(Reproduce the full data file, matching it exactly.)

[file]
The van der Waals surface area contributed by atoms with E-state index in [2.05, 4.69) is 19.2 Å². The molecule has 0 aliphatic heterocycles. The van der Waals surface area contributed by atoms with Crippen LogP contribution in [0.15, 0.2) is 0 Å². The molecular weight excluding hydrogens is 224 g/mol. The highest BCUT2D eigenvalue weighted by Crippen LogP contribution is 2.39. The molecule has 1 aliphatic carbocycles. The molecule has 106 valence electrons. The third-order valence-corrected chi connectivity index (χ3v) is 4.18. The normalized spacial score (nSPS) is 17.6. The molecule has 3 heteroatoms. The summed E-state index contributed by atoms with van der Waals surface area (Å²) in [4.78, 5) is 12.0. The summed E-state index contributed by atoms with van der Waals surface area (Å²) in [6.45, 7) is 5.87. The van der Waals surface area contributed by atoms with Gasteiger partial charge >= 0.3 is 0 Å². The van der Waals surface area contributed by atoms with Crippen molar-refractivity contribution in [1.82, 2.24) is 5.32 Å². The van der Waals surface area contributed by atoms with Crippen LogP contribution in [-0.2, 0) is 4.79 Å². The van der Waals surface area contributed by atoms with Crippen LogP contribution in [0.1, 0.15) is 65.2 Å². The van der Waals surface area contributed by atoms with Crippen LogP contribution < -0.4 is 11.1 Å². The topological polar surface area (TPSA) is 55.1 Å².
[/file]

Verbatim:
The van der Waals surface area contributed by atoms with E-state index in [2.05, 4.69) is 19.2 Å². The molecule has 0 aliphatic heterocycles. The van der Waals surface area contributed by atoms with Crippen LogP contribution in [0.15, 0.2) is 0 Å². The molecular weight excluding hydrogens is 224 g/mol. The highest BCUT2D eigenvalue weighted by Crippen LogP contribution is 2.39. The molecule has 1 aliphatic carbocycles. The molecule has 106 valence electrons. The third-order valence-corrected chi connectivity index (χ3v) is 4.18. The normalized spacial score (nSPS) is 17.6. The molecule has 3 heteroatoms. The summed E-state index contributed by atoms with van der Waals surface area (Å²) in [4.78, 5) is 12.0. The summed E-state index contributed by atoms with van der Waals surface area (Å²) in [6.45, 7) is 5.87. The van der Waals surface area contributed by atoms with Gasteiger partial charge >= 0.3 is 0 Å². The van der Waals surface area contributed by atoms with Crippen molar-refractivity contribution in [1.82, 2.24) is 5.32 Å². The van der Waals surface area contributed by atoms with Crippen LogP contribution in [-0.2, 0) is 4.79 Å². The van der Waals surface area contributed by atoms with Crippen LogP contribution in [0.1, 0.15) is 65.2 Å². The van der Waals surface area contributed by atoms with Crippen LogP contribution < -0.4 is 11.1 Å². The topological polar surface area (TPSA) is 55.1 Å².